Add a Little Funk to Your Cocktails – By the Dutch Batava Arrack

batavia-arrack-bottle-shot

Here is something of interest….it was quite a while ago since I wrote about arrack spirits. I have always liked it as a cocktail ingredient since it adds a certain funk adding a specific edge to the drinks…and needless to say it suits tiki drinks very well.

Arrack

The original word “araq” is Arabian and was associated with the distillation process when the knowledge of how to distill spirits spread in the Middle East and Asia during the 14th century and the term arrack was used for distilled spirits in general but “Batavia Arrack” is a term specifically for molasses based arrack distillate.

There are three completely different categories of Arrak:

Arak – from the Middle East, distilled from fermented grapes, licorice-flavored with anise seed.

Batavia Arrak – from Indonesia, distilled from fermented sugar cane and rice.

Coconut Arrak – from Sri Lanka, distilled from naturally fermented nectar of coconut flowers.

During the 18th century Arrak was used as a substitute for rum ratios for sailers in South East Asia by the British Royal Navy and Marco Polo mentioned Arrak in his 13th century diary Il Milione. Also Arrak was an ingredient in several recipes in Jerry Thomas original 1882 book The Bartender´s Guide. So it´s a very old spirit…

“By the Dutch” Batavia Arrack is a 48% abv distillate based on sugar-cane molasses produced on the island of Java, Indonesia with methods dating back to the 17th century. It’s comprised of a specific range of pot still distillates originating from the East Indies.

Local red rice is used in the fermentation process being added and mixed to the yeast before adding to the water and molasses and it`s this, which sets it apart from rum, although the base material is still molasses from sugar-cane. Distillation of Batavia Arrack is done with traditional old Chinese ancient copper pot stills and ageing is done in oak barrels up to 8 years and the result is rich and deep. The ageing and blending takes place in the Netherlands.

Some call it “Indonesian rum” due to the very similar process in the making and inclusion of molasses but personally i`d rather classify it as simply “Batavia Arrack” since the red rice is not part of rum making plus it adds a distinctive flavor to the product which also sets it apart.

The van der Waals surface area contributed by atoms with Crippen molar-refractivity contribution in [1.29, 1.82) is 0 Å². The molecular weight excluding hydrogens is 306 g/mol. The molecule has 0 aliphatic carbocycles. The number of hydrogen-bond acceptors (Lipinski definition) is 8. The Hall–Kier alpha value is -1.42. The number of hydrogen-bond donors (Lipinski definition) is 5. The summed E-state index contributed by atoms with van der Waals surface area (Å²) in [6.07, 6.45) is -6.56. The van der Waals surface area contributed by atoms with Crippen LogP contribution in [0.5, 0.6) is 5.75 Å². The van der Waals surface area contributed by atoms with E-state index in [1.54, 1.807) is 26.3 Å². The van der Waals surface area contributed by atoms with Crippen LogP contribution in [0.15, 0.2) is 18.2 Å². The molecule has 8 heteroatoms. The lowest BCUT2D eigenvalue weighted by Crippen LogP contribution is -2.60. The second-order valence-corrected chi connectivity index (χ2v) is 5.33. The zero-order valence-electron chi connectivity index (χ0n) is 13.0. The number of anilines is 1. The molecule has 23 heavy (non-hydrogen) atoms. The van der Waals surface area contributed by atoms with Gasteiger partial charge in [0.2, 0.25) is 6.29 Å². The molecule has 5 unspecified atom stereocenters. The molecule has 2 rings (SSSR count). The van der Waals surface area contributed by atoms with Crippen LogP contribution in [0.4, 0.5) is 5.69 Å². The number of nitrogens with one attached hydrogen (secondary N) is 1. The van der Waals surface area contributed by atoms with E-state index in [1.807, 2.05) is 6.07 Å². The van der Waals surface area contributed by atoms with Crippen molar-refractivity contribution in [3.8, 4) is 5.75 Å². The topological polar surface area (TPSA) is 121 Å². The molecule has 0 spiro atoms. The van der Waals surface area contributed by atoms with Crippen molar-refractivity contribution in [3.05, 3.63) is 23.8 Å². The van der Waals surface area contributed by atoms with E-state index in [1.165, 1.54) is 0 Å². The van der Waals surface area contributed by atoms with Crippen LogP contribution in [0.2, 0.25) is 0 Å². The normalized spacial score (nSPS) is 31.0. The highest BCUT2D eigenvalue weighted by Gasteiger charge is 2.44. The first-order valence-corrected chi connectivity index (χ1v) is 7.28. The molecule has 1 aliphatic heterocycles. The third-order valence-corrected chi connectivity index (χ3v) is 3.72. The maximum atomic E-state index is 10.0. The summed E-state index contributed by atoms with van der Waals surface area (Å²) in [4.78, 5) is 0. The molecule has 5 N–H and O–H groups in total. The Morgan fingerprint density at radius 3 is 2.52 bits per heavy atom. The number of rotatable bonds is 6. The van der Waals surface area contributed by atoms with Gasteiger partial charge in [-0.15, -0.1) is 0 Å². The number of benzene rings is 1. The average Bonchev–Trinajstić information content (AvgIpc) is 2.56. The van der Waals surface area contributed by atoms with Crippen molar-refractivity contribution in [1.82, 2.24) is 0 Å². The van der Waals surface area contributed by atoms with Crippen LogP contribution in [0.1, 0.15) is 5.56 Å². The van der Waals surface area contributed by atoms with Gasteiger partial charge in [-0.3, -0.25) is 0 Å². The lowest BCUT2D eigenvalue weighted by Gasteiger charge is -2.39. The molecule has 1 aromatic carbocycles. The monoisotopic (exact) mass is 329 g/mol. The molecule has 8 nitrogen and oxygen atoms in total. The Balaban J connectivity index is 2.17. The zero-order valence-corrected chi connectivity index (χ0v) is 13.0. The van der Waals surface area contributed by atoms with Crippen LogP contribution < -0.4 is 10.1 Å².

As somebody living in Sweden I learnt early what Batavia Arrack was since it´s part of the Swedish Punsch which I use very occasionally as a cocktail ingredient. It`s also part of a type of punch-rolls and other chocolate candies that are very tasty. And also and this is very interesting, it´s also a part of the ingredients in the GunRoom Navy Rum made by Renbjer & Magnusson which I have reviewed earlier.

Some technical aspects:

Distilling process: 1. Fermentation of the wash from molasses (sugarcane by-product), water and added local red rice, in wooden vats up to ± 8% abv. 2. The ready wash is distilled in vintage Pot-stills up to ± 30% abv. 3. Second distillation in other pot-stills up to 60-65% abv. 4. Batavia Arrack has been stored and shipped to Amsterdam. 5. Batavia Arrack is matured in large oak casks in Amsterdam. 6. Batavia Arrack is blended according to an unique and secret recipe by the master blender and brought back to 48% abv.

Batavia was the name of the capital city of the Dutch East Indies, and corresponds to the present day city of Jakarta. The establishment of Batavia (Java Island) at the site of the razed city of Jayakarta by the Dutch in 1619 led to the Dutch colony that became modern Indonesia following World War II. Batavia became the center of the Dutch East India Company’s trading network in Asia.

Virtually all arrack exported to Europe arrived in Amsterdam or Rotterdam in wooden barrels or buts (563 liters). This would than be matured and blended to create an end product of consistent quality and flavor.

I find the taste of this Batavia Arrack to be very much like a shortly aged rum and it´s not harsh at all even though it got some fire and it also got quite a bit of “herbal” funk a la Smith & Cross style actually but it´s still has it´s own distinctive taste. It´s an interesting flavor that can be had on the rocks or in mixed drinks.

So with that it´s time to drink!

Witch Doctor (recipe by Geoffrey Wilson)

1 oz By the Dutch Batavia Arrak
1 oz Smith & Cross Jamaican rum
0.5 oz basil syrup
0.5 oz fresh lime juice
Top with soda
Basil for garnish cut in stripes (chiffonade)

Shake the ingredients together except the soda. Pour into a tall glass and top with soda, then add chiffonade basil for garnish and if you wish, a tropical orchid.

One thing this drink has is pronounced  arrack and rum flavors and at the same time it´s refreshing due to the fresh lime, basil and soda. The drink is slightly earthy and herbal and it´s delicious.

And here´s a take on the Painkiller:

Batavia Pain Killer

4 oz fresh pineapple juice
1 oz orange juice
1 oz Coco Real or Lopez cream of coconut
1 oz By the Dutch Batavia Arrak
1 oz Pusser`s Rum

Shake with plenty of crushed ice and pour unstrained into a tall glass or tiki mug. Dust with nutmeg and garnish with pineapple leaves. And a  float of Cruzan Blackstrap can only do good…..

Since there´s quite a bit of juice in this the arrack flavor is less pronounced but it´s there, mingling in the middle and the drink is quietly doing it`s job!

Final thoughts – I find this product to be as nice as I thought it would be, I love the funkiness it adds to cocktails and even though I haven`t made it on the rocks here i`m sure that tastes good too. I can recommend trying this out!

White Lion Coconut Arrak

White Lion Coconut Arrak

Here´s a very interesting spirit – a Coconut Arrak made from fermented coconut flowers!